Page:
5 Ways to Keep Your Bank Account From Being Looted

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Identity theft is rampant and responsible for 13 percent of all consumer complaints to the Federal Trade Commission in 2014, according to an agency report. A quarter of these complaints were due to credit card or bank fraud.

Bank fraud is particularly painful. Criminals have a number of ways of attacking your assets, including altering checks you've written, counterfeiting checks or getting access to a debit card. Once money is pulled out of your account, you have to act quickly for the bank to accept a claim of fraud. A delay can mean the difference between recovering money or seeing it vanish for good.

Here are some actions you can take now to prevent looting or at least limit your losses.

1. Use Multiple Bank Accounts

If all your money is in one bank account and a thief gains access, the entire amount is available, as Shaun Murphy, CEO of yet-to-launch online privacy company PrivateGiant, pointed out to DailyFinance. A solution is to break up your holdings across multiple accounts: one for investments, one for savings, a retirement account, an emergency fun, and a regular checking account for bills. Although you may see more total fees, the divisions become firebreaks that keep someone from siphoning out everything.

2. Skip the Debit Card

Privacy and identify theft experts often suggest leaving the debit card at home and depending, instead, on a traditional credit card. The reason is the legal protections differ between the two types of payment cards. Credit cards are protected by the federal Fair Credit Billing Act. If you properly report problems, card issuers are responsible for all but $50 of losses, and many will voluntarily cover even the $50 if you can show the charges were fraudulent. Debit cards are treated like checks and come under the Electronic Funds Transfer Act. Money is already gone -- rather than a reduction of immediately available credit. Your personal loss is still limited to $50, but only if you report the problem within two days. Between two and 60 days, you're liable for $500. More than 60 days, and you're out of luck. Some banks will offer similar protections to credit cards, but the prudent approach is to use credit cards instead.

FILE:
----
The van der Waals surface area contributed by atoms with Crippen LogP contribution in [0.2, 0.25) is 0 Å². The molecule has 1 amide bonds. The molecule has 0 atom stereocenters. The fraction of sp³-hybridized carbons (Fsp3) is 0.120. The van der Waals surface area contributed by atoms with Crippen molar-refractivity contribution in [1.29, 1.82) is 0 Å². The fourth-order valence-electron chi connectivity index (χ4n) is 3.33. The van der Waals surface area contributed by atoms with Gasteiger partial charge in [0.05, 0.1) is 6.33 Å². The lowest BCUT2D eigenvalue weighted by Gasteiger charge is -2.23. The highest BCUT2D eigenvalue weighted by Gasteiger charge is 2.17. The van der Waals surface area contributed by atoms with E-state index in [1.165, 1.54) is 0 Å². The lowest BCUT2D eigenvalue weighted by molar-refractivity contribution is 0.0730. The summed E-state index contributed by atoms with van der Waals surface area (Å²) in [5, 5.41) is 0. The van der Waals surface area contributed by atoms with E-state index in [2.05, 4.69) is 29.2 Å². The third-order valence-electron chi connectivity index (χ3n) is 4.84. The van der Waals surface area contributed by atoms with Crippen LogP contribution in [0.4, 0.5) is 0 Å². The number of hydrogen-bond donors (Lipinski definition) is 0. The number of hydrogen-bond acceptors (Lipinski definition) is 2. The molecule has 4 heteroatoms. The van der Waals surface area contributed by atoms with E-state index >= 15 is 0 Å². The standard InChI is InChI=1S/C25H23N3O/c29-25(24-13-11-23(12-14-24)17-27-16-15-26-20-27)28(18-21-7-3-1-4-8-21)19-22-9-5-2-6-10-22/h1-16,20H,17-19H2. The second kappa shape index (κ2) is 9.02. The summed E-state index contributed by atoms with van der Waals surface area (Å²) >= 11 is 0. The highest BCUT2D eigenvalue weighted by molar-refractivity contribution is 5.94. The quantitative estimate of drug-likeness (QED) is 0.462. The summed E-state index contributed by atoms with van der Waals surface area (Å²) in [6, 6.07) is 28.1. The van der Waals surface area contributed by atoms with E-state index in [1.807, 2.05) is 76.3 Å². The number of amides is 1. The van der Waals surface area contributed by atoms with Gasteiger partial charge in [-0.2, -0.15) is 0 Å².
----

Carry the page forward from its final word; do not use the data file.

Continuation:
3. Embrace Strong Security

Multi-factor security, particularly when it involves receiving a texted code that you then have to enter, is inconvenient. But it's worth the slight annoyance. Unless a thief also has your phone, online access to your bank account becomes less likely. The harder it is for someone to break into your accounts, the less likely that they'll keep trying.

4. Never Click On an Email Link

Phishing schemes, where criminals send an email designed to look like it comes from your bank in hopes of your providing account names and passwords, are rampant. If you get a message about an alleged problem with your account, never click the links in the email. Instead, log into your account as you normally would and look for any communications. If you click on a provided link, chances are that you'll be directed to a fake site designed to capture your information for someone to later raid the account.

5. Check Your Accounts Regularly

The single most important step you can take is to regularly review your accounts for fraudulent activity -- not once a month, but every couple of days. Doing so should only take a minute or two. Log into your online banking system and scan the most recent activity. If something seems off, you can look into the details or even call the bank and be sure that you actually do recognize the transaction. If not, you've spotted the problem quickly enough to invoke the highest levels of legal protection available.
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